A Dictionary of the Older Scottish Tongue (up to 1700)

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Traged(i)e, Trygidie, n. Also: tragedy, -eddie, -id(i)e, -œdie, trigidy, -idé. [ME and e.m.E. tragedye, tregedy (both Chaucer), tragedie, tragid(i)e (all Lydgate), tragedy (1509), tragoedie (1531), OF tragedie, tregedie, L. tragœdia.]

1. A literary work, story, play or poem with a disastrous or sorrowful outcome, or dealing with disastrous or sorrowful events. Ane doolie sessoun to ane cairfull dyte Suld correspond … Richt sa it wes quhen I began to wryte This tragedie; Henr. Test. Cress. 4.
That scorpioun fell [sc. Death] hes done infek Maister Johne Clerk and James Afflek Fra balat making and trigide [M. tragidie]; Dunb. (OUP) 179/59.
I neuer red, in tragidie [Pitsc. I 278/15, trageddie] nor storie, At one iornaye so mony nobyllis slane; Lynd. Test. Pap. 518.
Heir follouis the Tragedie, of the Umquhyle maist Reuerand Father Dauid … Cardinall, and archibyschope of Sanctandrous; Lynd. Trag. Card. title.
To put in wryte My tragedie, as I haue done indyte; Lynd. Trag. Card. 434.
To prent ony bukis ballattis sangis blasphematiounis rymes or tragedeis outher in Latine or Inglis toung; 1551–2 Acts II 489/1.
Quhen the playar of a tragedie præsentis the persoun of a preist, or of a king [etc.]; Winȝet II 42/9.
Ane tragedie in forme of ane diallog; 1570 Sat. P. x heading.
The hie scoles tragedies to be maid be the bairnis agane the kingis heir cuming; 1579 Edinb. B. Rec. IV 115.
This James had a good gift of poesie and made diverse comedeis and tragedeis in the Scotish tongue; Calderwood I 142.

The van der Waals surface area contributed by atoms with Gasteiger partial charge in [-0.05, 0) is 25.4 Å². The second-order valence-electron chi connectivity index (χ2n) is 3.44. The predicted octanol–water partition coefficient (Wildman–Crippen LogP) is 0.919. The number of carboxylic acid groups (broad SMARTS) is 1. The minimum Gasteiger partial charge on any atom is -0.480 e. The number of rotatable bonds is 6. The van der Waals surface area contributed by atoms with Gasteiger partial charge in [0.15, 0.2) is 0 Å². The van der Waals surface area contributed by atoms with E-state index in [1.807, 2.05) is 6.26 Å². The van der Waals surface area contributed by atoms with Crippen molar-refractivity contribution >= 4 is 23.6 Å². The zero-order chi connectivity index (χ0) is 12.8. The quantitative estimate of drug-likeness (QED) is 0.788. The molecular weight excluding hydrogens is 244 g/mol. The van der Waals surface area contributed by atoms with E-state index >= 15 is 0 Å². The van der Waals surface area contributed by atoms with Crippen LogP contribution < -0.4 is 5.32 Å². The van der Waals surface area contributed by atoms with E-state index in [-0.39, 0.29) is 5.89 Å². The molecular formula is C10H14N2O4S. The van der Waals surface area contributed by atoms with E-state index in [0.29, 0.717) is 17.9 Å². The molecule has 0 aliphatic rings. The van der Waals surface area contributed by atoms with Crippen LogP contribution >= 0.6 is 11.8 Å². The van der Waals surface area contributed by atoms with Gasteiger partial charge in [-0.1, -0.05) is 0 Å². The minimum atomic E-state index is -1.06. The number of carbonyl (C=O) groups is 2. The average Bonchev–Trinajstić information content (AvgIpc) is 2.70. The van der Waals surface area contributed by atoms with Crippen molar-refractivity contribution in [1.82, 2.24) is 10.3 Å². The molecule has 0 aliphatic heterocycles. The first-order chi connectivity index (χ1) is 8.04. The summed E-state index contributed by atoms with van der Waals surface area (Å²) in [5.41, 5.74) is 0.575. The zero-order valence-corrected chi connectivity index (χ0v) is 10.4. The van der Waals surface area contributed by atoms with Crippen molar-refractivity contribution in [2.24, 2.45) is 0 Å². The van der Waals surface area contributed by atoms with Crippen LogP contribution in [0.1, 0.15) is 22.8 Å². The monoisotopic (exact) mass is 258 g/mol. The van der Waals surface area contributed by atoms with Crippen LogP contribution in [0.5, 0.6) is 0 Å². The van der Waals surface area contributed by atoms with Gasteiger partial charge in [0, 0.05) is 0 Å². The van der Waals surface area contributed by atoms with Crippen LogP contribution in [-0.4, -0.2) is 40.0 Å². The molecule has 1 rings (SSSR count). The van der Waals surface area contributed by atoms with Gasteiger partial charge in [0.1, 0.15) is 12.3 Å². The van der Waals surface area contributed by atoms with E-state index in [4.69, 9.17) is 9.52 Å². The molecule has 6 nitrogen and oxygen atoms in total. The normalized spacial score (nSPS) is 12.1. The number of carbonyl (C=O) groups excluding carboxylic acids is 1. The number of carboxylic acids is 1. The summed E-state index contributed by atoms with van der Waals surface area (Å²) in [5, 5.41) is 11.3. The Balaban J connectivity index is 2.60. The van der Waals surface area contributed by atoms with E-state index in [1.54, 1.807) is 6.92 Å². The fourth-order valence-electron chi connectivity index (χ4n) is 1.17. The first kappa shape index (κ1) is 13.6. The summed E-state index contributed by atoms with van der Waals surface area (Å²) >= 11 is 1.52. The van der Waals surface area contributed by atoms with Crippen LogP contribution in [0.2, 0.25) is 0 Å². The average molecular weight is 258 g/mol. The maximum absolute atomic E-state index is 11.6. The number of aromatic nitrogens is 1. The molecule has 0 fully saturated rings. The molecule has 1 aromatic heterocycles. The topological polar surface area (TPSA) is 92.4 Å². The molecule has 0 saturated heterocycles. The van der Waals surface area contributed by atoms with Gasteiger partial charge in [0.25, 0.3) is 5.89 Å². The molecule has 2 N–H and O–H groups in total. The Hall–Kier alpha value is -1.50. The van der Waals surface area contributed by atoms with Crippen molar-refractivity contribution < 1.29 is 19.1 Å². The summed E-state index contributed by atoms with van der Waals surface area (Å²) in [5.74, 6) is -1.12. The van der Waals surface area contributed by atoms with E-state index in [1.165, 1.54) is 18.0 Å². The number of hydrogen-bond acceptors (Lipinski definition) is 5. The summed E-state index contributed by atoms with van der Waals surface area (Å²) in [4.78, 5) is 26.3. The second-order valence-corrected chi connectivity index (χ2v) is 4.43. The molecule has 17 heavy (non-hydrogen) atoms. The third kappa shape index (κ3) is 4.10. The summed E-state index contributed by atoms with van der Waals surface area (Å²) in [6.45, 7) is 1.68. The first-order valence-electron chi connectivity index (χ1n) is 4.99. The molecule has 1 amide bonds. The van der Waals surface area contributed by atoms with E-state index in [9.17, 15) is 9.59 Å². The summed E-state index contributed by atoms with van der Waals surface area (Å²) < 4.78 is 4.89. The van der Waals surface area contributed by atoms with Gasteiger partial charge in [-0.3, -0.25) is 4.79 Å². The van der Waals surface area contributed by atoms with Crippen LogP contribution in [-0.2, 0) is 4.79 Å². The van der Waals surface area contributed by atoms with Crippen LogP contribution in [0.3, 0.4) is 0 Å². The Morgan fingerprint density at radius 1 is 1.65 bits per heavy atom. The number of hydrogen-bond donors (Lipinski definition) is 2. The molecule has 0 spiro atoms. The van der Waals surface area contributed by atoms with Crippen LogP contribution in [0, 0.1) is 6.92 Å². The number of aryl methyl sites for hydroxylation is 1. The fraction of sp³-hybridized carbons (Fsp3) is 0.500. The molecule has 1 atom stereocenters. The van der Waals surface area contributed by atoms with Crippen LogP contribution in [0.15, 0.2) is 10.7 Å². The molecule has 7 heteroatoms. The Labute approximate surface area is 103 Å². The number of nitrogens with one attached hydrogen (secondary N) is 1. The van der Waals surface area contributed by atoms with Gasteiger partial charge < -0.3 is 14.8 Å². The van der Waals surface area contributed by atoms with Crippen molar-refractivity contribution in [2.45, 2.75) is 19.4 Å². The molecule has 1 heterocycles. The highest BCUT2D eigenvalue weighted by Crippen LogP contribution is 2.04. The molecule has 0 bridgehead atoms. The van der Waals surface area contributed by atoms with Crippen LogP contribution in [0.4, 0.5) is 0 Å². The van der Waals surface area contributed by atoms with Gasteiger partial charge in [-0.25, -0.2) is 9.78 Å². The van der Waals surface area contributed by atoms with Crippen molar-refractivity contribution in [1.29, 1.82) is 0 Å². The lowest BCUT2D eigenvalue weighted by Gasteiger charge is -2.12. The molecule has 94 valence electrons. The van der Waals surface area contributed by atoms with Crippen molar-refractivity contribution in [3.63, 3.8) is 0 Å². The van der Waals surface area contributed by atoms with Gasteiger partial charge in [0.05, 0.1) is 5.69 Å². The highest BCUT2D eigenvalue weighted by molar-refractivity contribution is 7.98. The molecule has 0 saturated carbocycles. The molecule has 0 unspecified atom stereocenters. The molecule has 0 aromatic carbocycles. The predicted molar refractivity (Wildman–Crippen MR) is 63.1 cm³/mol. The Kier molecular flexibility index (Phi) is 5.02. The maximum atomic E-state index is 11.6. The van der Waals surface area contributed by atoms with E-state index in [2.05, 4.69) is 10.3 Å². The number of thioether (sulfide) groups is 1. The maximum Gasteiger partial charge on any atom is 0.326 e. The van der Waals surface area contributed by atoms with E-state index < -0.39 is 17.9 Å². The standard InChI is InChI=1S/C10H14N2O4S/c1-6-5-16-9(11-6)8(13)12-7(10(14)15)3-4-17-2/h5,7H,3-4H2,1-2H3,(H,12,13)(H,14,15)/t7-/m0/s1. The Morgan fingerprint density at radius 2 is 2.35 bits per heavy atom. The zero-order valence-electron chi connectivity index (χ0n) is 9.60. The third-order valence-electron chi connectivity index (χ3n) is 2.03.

2. fig. A sequence of events or a process involving disastrous or sorrowful happenings or circumstances or coming to a disastrous or sorrowful conclusion. Chiefly with allusion to real events recounted in literary works or comparing real events to the action of a play. (a) In thar bukis thai teich a tragedy, that schawis in this waurldly plesaunce … in the begynnyng gret plesaunce … and in the ende al manere of sorow; Irland Mir. I 164/22.
Sen I suld thy [sc. Dido's] tragedy [Sm. trigidy] endyte; Doug. iv Prol. 264.
Quhat wikkytnes … now in warld walkis … Of tratlys and tragedyis [Sm. tragedeis] the text of all talk is; Doug. viii Prol. 83.
Alexander … was poysonit … Julius … Murdreist … quhat nedith proces more? Quhose tragideis war pietie tyll deplore; Lynd. Trag. Card. 14.
And as for his enemeis, scho had appointit thame to be bot lukeris on, and not part playeris in this tragedie; Buch. Detect. (1727) 71.
Ane multitude of people assembled … to behold the infortunate tragedie of this my wretchit lyfe; Bann. Trans. 41.
Gif men had … contented … them selfes with the names … Christ himselfe had given to this sacrament, I am assured nane of thir tragedies, nor great stormes and debaites … had fallen out; R. Bruce Serm. 70.
[Nero's] haill lyfe uas all but ane tragœdie; James VI Basil. Doron 198/3.
Quhair thay crowned thair tragidie with so boutcherlie mangling … the puir gentill-man; 1616 Crim. Trials III 401.
(b) Bot actioun is nane sa intoxicat, As in thare talking trygidies can tell; Contempl. Sinn. 183 (Harl.).

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"Traged(i)e n.". Dictionary of the Scots Language. 2004. Scottish Language Dictionaries Ltd. Accessed 20 May 2019 <https://www.dsl.ac.uk/entry/dost/tragedie>



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